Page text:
Chris Rowland: There was also an eventful 3-3 draw in a January night match at Anfield with eventual champions Man Utd when we were 3-0 down after 20 minutes, came back to 2-3 at half-time and drew level with a thumping header from Neil Ruddock.
Alex Tate: While the beating of Everton at Anfield rates highly, a torrid match where we battered them, the 3-3 draw with Man Utd is the best game. From 3-0 down, Clough scored twice and late on Razor Ruddock with a powerful header gained us a point. The game showed us we had fight, not just the ugly side of Dicks and Ruddock, but some resilience where perhaps some of our younger players had it within them to give us a bright future. While we won the next two games league games, it was not enough, especially after an embarrassing FA Cup exit. Again the newspaper report is still vivid. Kop Chop Souey.
Matthew Beardmore: From a purely dramatic perspective, the Manchester United 3-3. It was one of the few games this season where I felt the whole team pulled together in adversity.
From a result point of view, the 2-1 win over Everton. Amazing to think that would contain Ian Rush’s last goal in a Merseyside derby, and we wouldn’t beat them again for five years.
Jonathan Naylor: The 3-3 home draw versus Man United was probably the most exciting game, coming back from a 3-0 deficit. However, it also highlighted the gap that had emerged between the two teams.
Graeme Riley: winning 5-0 at Swindon, live on television
Goal of the season
Andrew Beasley: Neil Ruddock’s equaliser against Manchester United in a 3-3 draw at Anfield may not have been one for the purists, but few were celebrated more wildly that season.
Alex Tate: Ian Rush in the Merseyside Derby at Anfield. Everton had just taken the lead, a long aerial pass covering 50-60 ft from Dicks over Rush’s shoulder, one bounce just inside the box and a typical Rush volley sent the red hot atmosphere into white. Southall had no chance, and neither did many other keepers. My memories of Rush are centred around goals like this. He never belts the ball, he seemed to caress it.
Matthew Beardmore: Robbie’s winning goal in the derby. Such a cool finish and it meant something in a season when we achieved very little.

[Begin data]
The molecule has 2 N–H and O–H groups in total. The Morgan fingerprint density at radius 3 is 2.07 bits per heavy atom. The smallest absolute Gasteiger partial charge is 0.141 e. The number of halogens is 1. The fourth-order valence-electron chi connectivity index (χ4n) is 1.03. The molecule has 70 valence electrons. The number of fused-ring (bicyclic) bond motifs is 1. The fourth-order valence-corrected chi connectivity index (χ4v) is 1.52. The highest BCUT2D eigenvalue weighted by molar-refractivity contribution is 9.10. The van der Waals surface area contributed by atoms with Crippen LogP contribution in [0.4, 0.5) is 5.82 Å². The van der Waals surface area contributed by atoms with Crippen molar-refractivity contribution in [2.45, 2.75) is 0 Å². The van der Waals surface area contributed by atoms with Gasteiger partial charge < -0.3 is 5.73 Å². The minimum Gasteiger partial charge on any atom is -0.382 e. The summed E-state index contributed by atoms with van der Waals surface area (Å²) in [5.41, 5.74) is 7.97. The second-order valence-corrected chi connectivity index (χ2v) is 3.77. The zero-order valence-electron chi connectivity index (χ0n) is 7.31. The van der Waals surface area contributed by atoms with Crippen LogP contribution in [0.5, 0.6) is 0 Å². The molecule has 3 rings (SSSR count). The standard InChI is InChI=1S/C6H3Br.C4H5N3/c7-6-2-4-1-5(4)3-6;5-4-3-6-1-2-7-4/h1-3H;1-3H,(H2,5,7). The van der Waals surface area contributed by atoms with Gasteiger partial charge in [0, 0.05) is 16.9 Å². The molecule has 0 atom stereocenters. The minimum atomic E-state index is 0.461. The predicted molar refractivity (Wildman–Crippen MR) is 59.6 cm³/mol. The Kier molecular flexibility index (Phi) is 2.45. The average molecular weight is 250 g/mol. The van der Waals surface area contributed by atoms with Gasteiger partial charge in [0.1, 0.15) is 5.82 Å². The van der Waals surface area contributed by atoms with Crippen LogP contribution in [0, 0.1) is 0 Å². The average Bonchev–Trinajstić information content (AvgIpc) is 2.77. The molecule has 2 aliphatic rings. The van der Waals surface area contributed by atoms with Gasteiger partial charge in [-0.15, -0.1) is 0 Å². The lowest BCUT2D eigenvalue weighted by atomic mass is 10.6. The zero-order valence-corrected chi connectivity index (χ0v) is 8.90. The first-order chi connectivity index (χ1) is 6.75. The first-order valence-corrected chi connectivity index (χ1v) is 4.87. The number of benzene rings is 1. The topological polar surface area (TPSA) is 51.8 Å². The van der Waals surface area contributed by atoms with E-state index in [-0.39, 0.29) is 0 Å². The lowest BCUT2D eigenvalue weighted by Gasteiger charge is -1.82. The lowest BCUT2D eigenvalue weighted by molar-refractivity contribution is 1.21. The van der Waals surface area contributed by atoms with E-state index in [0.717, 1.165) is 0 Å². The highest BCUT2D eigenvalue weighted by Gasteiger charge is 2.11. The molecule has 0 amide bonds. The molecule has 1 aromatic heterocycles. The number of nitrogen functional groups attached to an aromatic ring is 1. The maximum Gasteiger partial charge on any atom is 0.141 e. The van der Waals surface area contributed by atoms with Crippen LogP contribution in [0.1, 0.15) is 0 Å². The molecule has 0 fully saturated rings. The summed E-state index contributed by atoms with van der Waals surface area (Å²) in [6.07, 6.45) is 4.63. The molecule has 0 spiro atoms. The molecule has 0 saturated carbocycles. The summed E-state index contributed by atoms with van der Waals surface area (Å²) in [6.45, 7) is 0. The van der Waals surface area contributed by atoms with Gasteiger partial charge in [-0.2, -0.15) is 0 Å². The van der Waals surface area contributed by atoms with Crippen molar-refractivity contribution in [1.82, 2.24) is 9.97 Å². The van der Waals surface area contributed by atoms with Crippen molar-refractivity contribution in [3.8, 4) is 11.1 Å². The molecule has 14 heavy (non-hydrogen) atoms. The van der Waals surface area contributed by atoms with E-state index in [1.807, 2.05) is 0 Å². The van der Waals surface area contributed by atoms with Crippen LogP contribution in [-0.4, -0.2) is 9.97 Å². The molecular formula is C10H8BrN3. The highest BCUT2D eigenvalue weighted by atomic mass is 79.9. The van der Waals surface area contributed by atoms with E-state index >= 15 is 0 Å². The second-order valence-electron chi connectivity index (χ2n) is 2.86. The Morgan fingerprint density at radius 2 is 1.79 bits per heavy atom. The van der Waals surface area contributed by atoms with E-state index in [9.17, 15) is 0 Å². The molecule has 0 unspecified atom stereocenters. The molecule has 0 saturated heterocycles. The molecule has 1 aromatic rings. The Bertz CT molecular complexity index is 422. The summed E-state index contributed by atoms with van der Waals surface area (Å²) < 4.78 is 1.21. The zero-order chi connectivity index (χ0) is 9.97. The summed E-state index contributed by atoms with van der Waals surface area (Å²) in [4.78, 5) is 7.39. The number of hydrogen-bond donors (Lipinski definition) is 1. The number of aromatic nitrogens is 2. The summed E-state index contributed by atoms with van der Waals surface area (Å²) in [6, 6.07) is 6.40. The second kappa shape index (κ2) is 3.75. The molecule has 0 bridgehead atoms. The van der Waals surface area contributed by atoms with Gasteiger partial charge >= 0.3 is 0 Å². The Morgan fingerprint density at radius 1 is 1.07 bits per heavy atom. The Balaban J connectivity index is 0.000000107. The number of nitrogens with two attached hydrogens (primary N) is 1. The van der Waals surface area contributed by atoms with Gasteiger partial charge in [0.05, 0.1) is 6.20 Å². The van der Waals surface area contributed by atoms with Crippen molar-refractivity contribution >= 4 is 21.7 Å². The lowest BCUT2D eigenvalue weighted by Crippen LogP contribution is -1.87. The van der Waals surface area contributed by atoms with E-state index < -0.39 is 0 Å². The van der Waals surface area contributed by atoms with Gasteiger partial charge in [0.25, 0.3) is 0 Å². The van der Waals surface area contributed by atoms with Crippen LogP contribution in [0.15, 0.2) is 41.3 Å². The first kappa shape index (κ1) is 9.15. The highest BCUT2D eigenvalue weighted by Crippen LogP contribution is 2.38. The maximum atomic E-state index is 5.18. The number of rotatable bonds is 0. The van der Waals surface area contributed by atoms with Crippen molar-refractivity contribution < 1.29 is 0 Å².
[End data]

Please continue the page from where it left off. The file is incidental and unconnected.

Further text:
Graeme Riley: Ruddock’s almost suicidal header to equalise at home against Man Utd after trailing 3-0.
The game against Norwich City on April 30th was the last game at Anfield with a standing Kop terrace.A crowd of 44,349 were there to say goodbye. To confirm a dreadful season, we lost 1-0!
Premier League: 60 points, finished 8th.
£XI rank: 2nd.
FA Cup: Third round.
League Cup: Fourth round.
Top scorer: Ian Rush, 19.
|Player||Current Money Purchase Price||Age @ transfer|
Final League Table
|9||Queens Park Rangers||42||16||12||14||62:61||1||60|
|13||West Ham United||42||13||13||16||47:58||-11||52|
* TTT Season Rating Score explanation:
League – Liverpool average 67.8 points per 38 games in the Premier League. Season points tallies are calculated as a percentage of that average to generate a rating score. Seasons are also awarded a proportion of up to half a point, depending on where between 2nd and 8th the Reds finished.
Cups – Points are awarded for progress in the latter stages in Europe and the domestic cups, with descending importance through Champions League, Europa League, FA Cup and League Cup. The maximum possible points score is 55 (by winning the Champions League and both domestic cups) so the total for a season is calculated as a percentage of that.
Finance – Liverpool’s final league position is compared to their £XI Rank for that season. The seasons are then ranked from biggest over-achievement to worst under-achievement, and awarded a proportion of half a point depending on where they sit.
… Oh dear. What a season. Horrible in so many ways.